Coronavirus Consultant (Emerging Pathogens Institute)

Coronavirus Consultant

John Lednicky, Ph.D., is a research professor, microbiologist and molecular biologist at UF’s College of Public Health and Health Professions and the Emerging Pathogens Institute where he studies an array of disease-causing microorganisms. He has spent decades investigating coronaviruses that affect people, bats, birds, cats, cows, dogs, ferrets, mice, and even pigs. But some of this work was proprietary for clients ranging from animal shelters to the swine industry to the U.S. government, and only a fraction of it is published in journals.

His lab offers something unique: expertise in aerovirology, or the science of studying viruses in the air we breathe. The new virus sweeping the globe, SARS CoV-2, is thought to have originated in bats before spilling over into people, possibly via an intermediary mammal, where it causes a disease called COVID-19. Although scientists are still studying how SARS CoV-2 spreads, many suspect one way is by airborne routes; and as luck would have it, Lednicky happens to excel at aerovirology. But to do this work properly, he points out, researchers must be able to not only detect viruses from air samples, which he calls “easy,” but also then recover and grow them in cell cultures, a process known as isolation, which poses many challenges.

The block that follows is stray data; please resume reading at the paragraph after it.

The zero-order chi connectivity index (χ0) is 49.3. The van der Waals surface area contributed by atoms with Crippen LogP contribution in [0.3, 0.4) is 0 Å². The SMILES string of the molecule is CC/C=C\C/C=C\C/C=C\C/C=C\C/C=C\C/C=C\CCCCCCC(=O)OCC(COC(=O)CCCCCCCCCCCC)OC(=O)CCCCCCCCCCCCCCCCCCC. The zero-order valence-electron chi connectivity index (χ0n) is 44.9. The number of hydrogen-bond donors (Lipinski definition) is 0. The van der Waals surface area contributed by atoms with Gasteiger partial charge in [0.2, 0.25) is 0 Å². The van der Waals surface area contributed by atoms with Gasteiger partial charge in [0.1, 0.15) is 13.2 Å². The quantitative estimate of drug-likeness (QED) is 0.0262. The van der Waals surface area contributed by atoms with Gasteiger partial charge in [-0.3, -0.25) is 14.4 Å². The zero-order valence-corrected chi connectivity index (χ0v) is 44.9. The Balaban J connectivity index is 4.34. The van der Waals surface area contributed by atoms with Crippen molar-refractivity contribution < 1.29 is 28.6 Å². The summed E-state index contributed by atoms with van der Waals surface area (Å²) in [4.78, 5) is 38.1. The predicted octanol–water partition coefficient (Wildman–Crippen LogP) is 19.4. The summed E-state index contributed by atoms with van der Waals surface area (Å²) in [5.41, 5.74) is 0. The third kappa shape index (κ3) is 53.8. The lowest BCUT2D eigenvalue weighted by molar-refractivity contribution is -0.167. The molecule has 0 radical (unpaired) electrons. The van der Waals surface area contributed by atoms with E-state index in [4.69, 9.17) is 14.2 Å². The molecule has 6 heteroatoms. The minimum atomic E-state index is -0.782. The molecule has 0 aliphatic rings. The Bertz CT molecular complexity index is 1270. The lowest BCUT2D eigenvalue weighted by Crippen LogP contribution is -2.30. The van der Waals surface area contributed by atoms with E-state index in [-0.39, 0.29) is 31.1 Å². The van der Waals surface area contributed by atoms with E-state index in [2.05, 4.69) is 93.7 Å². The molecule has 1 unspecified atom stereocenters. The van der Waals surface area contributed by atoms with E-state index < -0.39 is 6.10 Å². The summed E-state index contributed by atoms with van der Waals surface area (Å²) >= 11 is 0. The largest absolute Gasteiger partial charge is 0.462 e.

“What a lot of people don’t know how to do is isolate the virus out of air samples,” Lednicky says. “That is something my lab specializes in. You have to be able to know if there is a risk or not from what is in the air.”

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